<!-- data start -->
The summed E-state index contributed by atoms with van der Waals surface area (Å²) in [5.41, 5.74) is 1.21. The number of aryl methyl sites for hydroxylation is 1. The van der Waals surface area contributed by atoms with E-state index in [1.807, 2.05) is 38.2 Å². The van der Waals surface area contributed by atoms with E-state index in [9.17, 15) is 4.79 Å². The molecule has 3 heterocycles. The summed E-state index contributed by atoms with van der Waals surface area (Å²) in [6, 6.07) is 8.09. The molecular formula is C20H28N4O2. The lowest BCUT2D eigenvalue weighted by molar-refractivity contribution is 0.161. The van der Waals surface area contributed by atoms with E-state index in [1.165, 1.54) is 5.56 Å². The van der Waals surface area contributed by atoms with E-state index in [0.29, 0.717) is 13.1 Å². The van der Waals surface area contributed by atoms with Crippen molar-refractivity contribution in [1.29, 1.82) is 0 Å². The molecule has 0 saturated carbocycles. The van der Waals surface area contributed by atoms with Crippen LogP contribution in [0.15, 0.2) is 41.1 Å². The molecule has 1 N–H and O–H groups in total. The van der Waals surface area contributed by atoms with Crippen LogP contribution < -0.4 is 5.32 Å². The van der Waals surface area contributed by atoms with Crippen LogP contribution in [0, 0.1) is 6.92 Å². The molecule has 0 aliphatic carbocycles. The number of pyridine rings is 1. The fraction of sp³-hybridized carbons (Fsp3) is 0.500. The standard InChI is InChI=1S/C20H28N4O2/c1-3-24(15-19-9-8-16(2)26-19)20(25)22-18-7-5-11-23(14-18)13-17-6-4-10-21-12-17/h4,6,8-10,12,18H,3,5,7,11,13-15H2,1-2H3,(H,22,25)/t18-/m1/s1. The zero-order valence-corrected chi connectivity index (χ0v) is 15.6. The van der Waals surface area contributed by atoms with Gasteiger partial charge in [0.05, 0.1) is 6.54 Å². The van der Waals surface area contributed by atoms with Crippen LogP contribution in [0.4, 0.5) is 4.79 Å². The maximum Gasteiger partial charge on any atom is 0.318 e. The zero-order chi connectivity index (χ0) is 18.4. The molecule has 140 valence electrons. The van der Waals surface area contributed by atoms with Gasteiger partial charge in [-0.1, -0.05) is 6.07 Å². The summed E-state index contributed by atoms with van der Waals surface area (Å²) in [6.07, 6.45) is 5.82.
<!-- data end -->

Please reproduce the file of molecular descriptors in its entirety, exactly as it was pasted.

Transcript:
The summed E-state index contributed by atoms with van der Waals surface area (Å²) in [5.41, 5.74) is 1.21. The number of aryl methyl sites for hydroxylation is 1. The van der Waals surface area contributed by atoms with E-state index in [1.807, 2.05) is 38.2 Å². The van der Waals surface area contributed by atoms with E-state index in [9.17, 15) is 4.79 Å². The molecule has 3 heterocycles. The summed E-state index contributed by atoms with van der Waals surface area (Å²) in [6, 6.07) is 8.09. The molecular formula is C20H28N4O2. The lowest BCUT2D eigenvalue weighted by molar-refractivity contribution is 0.161. The van der Waals surface area contributed by atoms with E-state index in [1.165, 1.54) is 5.56 Å². The van der Waals surface area contributed by atoms with E-state index in [0.29, 0.717) is 13.1 Å². The van der Waals surface area contributed by atoms with Crippen molar-refractivity contribution in [1.29, 1.82) is 0 Å². The molecule has 0 saturated carbocycles. The van der Waals surface area contributed by atoms with Crippen LogP contribution in [0.15, 0.2) is 41.1 Å². The molecule has 1 N–H and O–H groups in total. The van der Waals surface area contributed by atoms with Crippen LogP contribution < -0.4 is 5.32 Å². The van der Waals surface area contributed by atoms with Crippen LogP contribution in [0, 0.1) is 6.92 Å². The molecule has 0 aliphatic carbocycles. The number of pyridine rings is 1. The fraction of sp³-hybridized carbons (Fsp3) is 0.500. The standard InChI is InChI=1S/C20H28N4O2/c1-3-24(15-19-9-8-16(2)26-19)20(25)22-18-7-5-11-23(14-18)13-17-6-4-10-21-12-17/h4,6,8-10,12,18H,3,5,7,11,13-15H2,1-2H3,(H,22,25)/t18-/m1/s1. The zero-order valence-corrected chi connectivity index (χ0v) is 15.6. The van der Waals surface area contributed by atoms with Gasteiger partial charge in [0.05, 0.1) is 6.54 Å². The van der Waals surface area contributed by atoms with Crippen LogP contribution in [0.4, 0.5) is 4.79 Å². The maximum Gasteiger partial charge on any atom is 0.318 e. The zero-order chi connectivity index (χ0) is 18.4. The molecule has 140 valence electrons. The van der Waals surface area contributed by atoms with Gasteiger partial charge in [-0.1, -0.05) is 6.07 Å². The summed E-state index contributed by atoms with van der Waals surface area (Å²) in [6.07, 6.45) is 5.82.